from Tyler Pennel Running
Wow! What a tremendous experience!
The mile is one of the few events that many people understand. For some reason the mystique of the sub 4 mile is something that has risen beyond just the sport of running. Maybe that is because for so long it was said to be an impossible feat to accomplish. Maybe as John Landy said, “The mile has a classic symmetry…it’s a play in four acts.” And each of those acts is an easy to comprehend minute. Whatever the reason, people always want to know two things when they learn you are a runner, “Have you run a marathon and what is your mile time?”
I went to St. Louis to run the Festival of Miles on Thursday night to take a stab at a fast mile time. Training had been going fantastic, so coming in the main goal of the race was to break 4 minutes. I had taken a few stabs at the celebrated barrier a couple of years ago, only to fall agonizingly short. Now I was much fitter and more confident than before.
Standing on the line was the usual mix of excitement and nervousness, something that you have regardless of how well prepared you are. I knew that the race was set to go fast, 2:55 at 1200m, so I figured that I was going to just get on the inevitable train that would follow the pacer. When the gun sounded, we all took off and there was plenty jostling for position. After the dust had settled, I found myself at the back of the pack, right next to Aaron Braun. I could not help but think of how fitting it was that the two marathoners in the field were at the back.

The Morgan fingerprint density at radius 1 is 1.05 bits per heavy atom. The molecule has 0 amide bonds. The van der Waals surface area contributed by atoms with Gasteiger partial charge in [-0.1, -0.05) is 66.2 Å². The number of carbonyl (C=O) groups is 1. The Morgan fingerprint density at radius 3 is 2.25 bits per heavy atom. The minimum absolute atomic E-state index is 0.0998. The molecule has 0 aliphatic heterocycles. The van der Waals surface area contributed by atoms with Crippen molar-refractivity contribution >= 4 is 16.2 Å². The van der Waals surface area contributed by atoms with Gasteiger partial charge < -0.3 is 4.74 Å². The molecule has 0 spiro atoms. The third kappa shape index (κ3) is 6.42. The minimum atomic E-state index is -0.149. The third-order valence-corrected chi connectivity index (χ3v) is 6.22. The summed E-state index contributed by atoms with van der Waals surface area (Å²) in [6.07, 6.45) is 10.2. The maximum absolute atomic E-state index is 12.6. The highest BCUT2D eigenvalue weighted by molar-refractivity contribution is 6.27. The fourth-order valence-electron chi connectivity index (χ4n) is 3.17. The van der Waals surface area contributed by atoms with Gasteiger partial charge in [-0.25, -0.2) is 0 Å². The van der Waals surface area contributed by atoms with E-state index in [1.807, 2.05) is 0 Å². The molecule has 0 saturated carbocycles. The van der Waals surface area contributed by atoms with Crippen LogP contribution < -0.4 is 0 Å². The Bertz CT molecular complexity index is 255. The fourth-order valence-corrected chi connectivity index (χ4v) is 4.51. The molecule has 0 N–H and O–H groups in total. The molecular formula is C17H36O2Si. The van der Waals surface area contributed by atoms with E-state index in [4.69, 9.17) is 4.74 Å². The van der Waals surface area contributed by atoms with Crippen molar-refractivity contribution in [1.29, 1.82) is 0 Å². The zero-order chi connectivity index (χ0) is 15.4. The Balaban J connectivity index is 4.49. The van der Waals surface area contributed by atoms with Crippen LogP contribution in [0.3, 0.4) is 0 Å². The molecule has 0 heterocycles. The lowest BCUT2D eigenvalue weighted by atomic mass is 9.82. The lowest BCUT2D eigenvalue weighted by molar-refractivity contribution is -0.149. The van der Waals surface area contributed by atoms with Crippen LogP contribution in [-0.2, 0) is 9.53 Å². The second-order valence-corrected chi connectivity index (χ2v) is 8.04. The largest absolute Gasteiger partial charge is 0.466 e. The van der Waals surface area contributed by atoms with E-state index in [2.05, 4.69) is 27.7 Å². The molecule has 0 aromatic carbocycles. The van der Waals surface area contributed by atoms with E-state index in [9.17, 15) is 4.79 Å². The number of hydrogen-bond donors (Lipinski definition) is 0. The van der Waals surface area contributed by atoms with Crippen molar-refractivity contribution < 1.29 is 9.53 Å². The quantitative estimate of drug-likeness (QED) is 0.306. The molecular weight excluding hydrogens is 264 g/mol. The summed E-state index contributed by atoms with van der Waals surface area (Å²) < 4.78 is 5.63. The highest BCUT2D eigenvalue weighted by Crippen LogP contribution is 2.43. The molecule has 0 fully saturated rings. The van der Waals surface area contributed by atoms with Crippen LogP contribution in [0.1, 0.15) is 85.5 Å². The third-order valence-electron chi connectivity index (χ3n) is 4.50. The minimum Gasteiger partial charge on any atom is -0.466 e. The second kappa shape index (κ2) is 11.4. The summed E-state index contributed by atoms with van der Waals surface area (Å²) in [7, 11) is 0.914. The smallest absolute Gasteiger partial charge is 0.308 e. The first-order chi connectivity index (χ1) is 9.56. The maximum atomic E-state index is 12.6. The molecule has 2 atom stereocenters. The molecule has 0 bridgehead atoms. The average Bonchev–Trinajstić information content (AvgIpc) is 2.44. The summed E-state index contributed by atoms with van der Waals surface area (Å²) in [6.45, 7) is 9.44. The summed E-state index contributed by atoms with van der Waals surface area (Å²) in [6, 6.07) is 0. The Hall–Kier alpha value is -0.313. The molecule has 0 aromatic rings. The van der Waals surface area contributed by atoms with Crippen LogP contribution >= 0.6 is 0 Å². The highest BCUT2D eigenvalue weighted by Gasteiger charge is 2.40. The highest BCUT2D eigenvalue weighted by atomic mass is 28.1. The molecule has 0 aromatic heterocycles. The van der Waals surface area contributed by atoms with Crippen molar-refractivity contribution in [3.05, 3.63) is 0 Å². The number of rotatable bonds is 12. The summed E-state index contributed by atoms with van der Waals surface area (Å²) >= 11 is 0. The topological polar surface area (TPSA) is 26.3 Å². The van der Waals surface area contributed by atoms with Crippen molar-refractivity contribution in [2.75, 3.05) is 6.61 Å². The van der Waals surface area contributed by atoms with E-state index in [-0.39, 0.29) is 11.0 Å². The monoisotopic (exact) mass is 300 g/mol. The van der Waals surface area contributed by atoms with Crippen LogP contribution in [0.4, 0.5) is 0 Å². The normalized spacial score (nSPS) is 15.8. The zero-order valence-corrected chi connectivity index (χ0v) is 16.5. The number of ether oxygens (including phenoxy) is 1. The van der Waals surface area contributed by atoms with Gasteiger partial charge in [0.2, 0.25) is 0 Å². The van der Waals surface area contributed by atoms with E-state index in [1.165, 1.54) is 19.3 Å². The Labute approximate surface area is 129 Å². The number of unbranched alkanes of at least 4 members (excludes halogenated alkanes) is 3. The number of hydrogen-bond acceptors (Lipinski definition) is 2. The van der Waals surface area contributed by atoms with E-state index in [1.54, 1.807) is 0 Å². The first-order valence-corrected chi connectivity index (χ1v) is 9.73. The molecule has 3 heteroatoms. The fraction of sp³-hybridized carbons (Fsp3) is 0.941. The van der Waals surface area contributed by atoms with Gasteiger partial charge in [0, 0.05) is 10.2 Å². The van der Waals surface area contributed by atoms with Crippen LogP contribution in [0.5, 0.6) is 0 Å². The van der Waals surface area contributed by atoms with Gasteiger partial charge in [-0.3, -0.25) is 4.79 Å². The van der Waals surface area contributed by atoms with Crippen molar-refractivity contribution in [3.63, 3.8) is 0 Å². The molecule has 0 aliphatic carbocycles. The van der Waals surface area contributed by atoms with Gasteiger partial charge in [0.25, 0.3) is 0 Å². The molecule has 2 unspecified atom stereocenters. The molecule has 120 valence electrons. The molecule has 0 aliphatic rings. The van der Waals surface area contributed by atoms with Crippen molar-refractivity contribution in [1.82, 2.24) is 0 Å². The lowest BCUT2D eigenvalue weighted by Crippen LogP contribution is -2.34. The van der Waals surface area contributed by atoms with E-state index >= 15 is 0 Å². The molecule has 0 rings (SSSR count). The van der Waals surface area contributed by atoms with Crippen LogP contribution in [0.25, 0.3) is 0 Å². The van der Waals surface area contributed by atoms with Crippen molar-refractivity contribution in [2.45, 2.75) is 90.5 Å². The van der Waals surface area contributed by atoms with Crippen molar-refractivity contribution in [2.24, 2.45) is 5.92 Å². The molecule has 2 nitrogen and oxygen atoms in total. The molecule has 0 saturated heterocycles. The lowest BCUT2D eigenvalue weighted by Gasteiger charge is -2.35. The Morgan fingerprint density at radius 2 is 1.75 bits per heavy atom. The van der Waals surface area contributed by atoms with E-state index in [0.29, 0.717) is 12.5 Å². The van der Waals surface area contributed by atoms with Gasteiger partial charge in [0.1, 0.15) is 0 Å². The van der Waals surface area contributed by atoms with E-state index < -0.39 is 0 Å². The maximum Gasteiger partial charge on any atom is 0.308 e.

On the backstretch, I think I heard Aaron mutter something in frustration of the slow pace and then begin to move up and around the pack. I could also feel that the pace was slow, and let him drag me along. By the time we finished the first lap, I was in the middle of the pack and moving forward. Passing by 409 meters in 62.4 (about 61.0 for 400m) I knew I was slow but was unworried as it was so early in the race.
True to form the rabbit had gone out fast, and only eventual winner Jordan McNamara went with him. I continued to follow Aaron and I could see we were reeling the front two in. I passed half way in just under 2:02. Rounding the corner to the backstretch, I had an idea to go to the front and have a long sustained drive to the finish line. Aaron had the same idea, and as the rabbit dropped out, both of us made a bid for the lead. Having come from farther back, I tucked on his shoulder for the curve then swung out to take the lead. Once again I had a thought of how fitting it was that the two marathoners were at the front trying to run away from the field. From there I just tried to speed up and grind the kick out of everyone else.
There is romanticism to the idea of front running, one that I truly love. It is satisfying pushing both yourself and your competition to the edge, only to see who breaks first. Prefontaine understood it. Ron Clarke understood it. Emil Zátopek understood it. But along with that feeling is an unrelenting fear, a fear that unless you can break everyone else, you will lose. Both of these are forces that drive you to put one foot in front of the other. Usually it is the high minded ideal of pushing yourself that gets you to make the initial move, and the fear begins to take over as the finish line approaches.